The U.S. Food and Drug Administration (FDA) recently issued three long-sought guidance documents which outline its expectations for near-exact copies of existing biological drugs called biosimilars. The three guidance documents were released in draft form for comment in February 2012, and were the first policy documents released by the FDA after the passage of the 2010 Biologics Price Competition and Innovation Act (BPCI). A biosimilar product is a biological product that is approved based on a showing that it is highly similar to an FDA-approved biological product, known as a reference product, and has no clinically meaningful difference in terms of safety and effectiveness from the reference product.

Questions and Answers

The first guidance document, titled “Biosimilars: Questions and Answers Regarding Implementation of the Biologics Price Innovation Act of 2009,” answers questions posed to the FDA about the FDA’s interpretation of certain statutory requirements, including its provisions on exclusivity, biosimilarity and interchangeability. The guidance document addresses three broad categories: (1) Biosimilarity and interchangeability; (2) Provisions related to the requirement to submit a BLA for a biological product; and (3) Exclusivity.

Quality Considerations

A second guidance document, titled “Quality Considerations in Demonstrating Biosimilarity of a Therapeutic Protein Product to a Reference Product,” discusses technical aspects of chemistry, manufacturing, and controls (CMC) information for a proposed biosimilar application. This guidance outlines factors that are relevant in determining whether proposed products and the reference product are highly similar to one another.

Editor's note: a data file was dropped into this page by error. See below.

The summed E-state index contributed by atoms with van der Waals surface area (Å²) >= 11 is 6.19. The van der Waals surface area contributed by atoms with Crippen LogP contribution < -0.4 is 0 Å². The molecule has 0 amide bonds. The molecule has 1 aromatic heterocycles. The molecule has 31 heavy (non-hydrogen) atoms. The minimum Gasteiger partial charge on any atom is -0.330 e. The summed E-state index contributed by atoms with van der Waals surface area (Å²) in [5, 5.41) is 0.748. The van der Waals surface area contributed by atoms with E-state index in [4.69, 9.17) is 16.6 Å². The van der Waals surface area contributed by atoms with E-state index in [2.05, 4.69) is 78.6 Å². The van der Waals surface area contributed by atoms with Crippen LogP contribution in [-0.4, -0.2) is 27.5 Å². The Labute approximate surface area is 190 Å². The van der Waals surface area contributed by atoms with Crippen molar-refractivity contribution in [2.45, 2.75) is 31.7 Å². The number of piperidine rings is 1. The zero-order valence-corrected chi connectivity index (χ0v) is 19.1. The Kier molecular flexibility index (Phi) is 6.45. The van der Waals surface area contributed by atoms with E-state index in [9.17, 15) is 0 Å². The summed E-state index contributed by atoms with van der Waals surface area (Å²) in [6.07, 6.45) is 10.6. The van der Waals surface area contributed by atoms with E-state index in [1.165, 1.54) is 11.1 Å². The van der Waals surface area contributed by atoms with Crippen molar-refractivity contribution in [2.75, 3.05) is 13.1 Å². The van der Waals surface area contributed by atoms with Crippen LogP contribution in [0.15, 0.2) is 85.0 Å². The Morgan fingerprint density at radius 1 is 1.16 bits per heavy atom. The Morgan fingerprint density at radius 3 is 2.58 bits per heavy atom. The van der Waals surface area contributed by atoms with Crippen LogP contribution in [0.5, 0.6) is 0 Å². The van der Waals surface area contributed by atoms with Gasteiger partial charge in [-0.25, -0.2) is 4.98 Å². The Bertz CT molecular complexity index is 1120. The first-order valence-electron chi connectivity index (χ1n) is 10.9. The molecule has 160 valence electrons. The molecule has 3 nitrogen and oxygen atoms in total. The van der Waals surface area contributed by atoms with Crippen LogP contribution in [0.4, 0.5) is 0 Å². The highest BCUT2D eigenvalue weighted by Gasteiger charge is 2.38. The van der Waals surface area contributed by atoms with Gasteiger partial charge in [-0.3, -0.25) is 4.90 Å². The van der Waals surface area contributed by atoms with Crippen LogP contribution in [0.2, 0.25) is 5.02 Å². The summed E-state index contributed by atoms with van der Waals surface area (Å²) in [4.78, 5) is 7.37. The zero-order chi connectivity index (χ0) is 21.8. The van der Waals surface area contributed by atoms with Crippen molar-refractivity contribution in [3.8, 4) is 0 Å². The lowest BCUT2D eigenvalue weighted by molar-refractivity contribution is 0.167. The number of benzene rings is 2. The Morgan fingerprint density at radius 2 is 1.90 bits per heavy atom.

Scientific Considerations

Finally, the third guidance document intends to help sponsors in demonstrating biosimilarity between the proposed product and a reference product by using scientific data. The FDA recommends that sponsors use a “stepwise approach” to develop data and information needed to demonstrate biosimilarity. According to the FDA, the stepwise approach will help the sponsor evaluate residual uncertainty about the biosimilarity of the proposed product to the reference product. Further, the FDA said it is committed to the “totality of the evidence” approach when considering the data and information contained in a biosimilar application.

The three final guidance documents can be found here:

1. Biosimilars: Questions and Answers Regarding Implementation of the Biologics Price Competition and Innovation Act of 2009 (“Q & A”): http://www.fda.gov/downloads/Drugs/GuidanceComplianceRegulatoryInformation/Guidances/UCM444661.pdf

2. Quality Considerations in Demonstrating Biosimilarity of a Therapeutic Protein Product to a Reference Product (“Quality Considerations”):

http://www.fda.gov/downloads/Drugs/GuidanceComplianceRegulatoryInformation/Guidances/UCM291134.pdf

3. Scientific Considerations in Demonstrating Biosimilarity to a Reference Product (“Scientific Considerations”):

http://www.fda.gov/downloads/Drugs/GuidanceComplianceRegulatoryInformation/Guidances/UCM291128.pdf

Reported by: Kevin Dewar, Esq.

Public Health

Webinar: Telehealth: A Game-Changer for Health Care – Are Laws Keeping Pace?

Telehealth services allow patients to consult with doctors through videoconferencing and other technologies. Many in public view telehealth services as an opportunity to improve access to health services for patients in rural areas, reduce health care costs and ensure disease control surveillance through video directly observed therapy (VDOT). This webinar will examine the various ways telehealth can be used and the laws currently regulating telehealth practices in each state. This webinar takes place on Thursday, August 20 at 1 p.m. ET, and there is no cost to attend.

Public Health Legal Resources:

Model Medicaid Managed Care Contract Provisions: EPSDT Vision and Hearing Services.